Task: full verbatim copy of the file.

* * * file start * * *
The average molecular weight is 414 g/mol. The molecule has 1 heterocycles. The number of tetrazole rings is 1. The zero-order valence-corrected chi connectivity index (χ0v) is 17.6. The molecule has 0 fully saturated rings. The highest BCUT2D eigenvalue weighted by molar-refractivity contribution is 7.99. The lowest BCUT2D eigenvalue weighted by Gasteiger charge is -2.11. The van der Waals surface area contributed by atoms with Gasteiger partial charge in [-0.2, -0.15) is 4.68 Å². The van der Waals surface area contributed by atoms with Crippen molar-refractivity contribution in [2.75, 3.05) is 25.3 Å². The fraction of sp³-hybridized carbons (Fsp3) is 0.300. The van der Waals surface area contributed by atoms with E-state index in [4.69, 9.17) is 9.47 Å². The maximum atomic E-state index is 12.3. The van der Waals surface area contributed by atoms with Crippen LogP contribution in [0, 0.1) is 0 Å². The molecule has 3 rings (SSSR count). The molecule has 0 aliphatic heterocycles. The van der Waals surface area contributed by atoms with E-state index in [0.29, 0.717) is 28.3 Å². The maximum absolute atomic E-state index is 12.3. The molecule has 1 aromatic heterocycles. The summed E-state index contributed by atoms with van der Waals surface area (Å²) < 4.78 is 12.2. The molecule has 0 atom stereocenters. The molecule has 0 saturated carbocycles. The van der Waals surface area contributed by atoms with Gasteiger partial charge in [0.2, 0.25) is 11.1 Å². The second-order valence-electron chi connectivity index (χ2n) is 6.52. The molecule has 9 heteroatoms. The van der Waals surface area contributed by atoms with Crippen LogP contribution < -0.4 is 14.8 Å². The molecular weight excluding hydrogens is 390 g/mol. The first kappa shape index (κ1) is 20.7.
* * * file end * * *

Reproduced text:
The average molecular weight is 414 g/mol. The molecule has 1 heterocycles. The number of tetrazole rings is 1. The zero-order valence-corrected chi connectivity index (χ0v) is 17.6. The molecule has 0 fully saturated rings. The highest BCUT2D eigenvalue weighted by molar-refractivity contribution is 7.99. The lowest BCUT2D eigenvalue weighted by Gasteiger charge is -2.11. The van der Waals surface area contributed by atoms with Gasteiger partial charge in [-0.2, -0.15) is 4.68 Å². The van der Waals surface area contributed by atoms with Crippen molar-refractivity contribution in [2.75, 3.05) is 25.3 Å². The fraction of sp³-hybridized carbons (Fsp3) is 0.300. The van der Waals surface area contributed by atoms with E-state index in [4.69, 9.17) is 9.47 Å². The maximum atomic E-state index is 12.3. The van der Waals surface area contributed by atoms with Crippen LogP contribution in [0, 0.1) is 0 Å². The molecule has 3 rings (SSSR count). The molecule has 0 aliphatic heterocycles. The van der Waals surface area contributed by atoms with E-state index in [0.29, 0.717) is 28.3 Å². The maximum absolute atomic E-state index is 12.3. The molecule has 1 aromatic heterocycles. The summed E-state index contributed by atoms with van der Waals surface area (Å²) < 4.78 is 12.2. The molecule has 0 atom stereocenters. The molecule has 0 saturated carbocycles. The van der Waals surface area contributed by atoms with Gasteiger partial charge in [0.2, 0.25) is 11.1 Å². The second-order valence-electron chi connectivity index (χ2n) is 6.52. The molecule has 9 heteroatoms. The van der Waals surface area contributed by atoms with Crippen LogP contribution < -0.4 is 14.8 Å². The molecular weight excluding hydrogens is 390 g/mol. The first kappa shape index (κ1) is 20.7.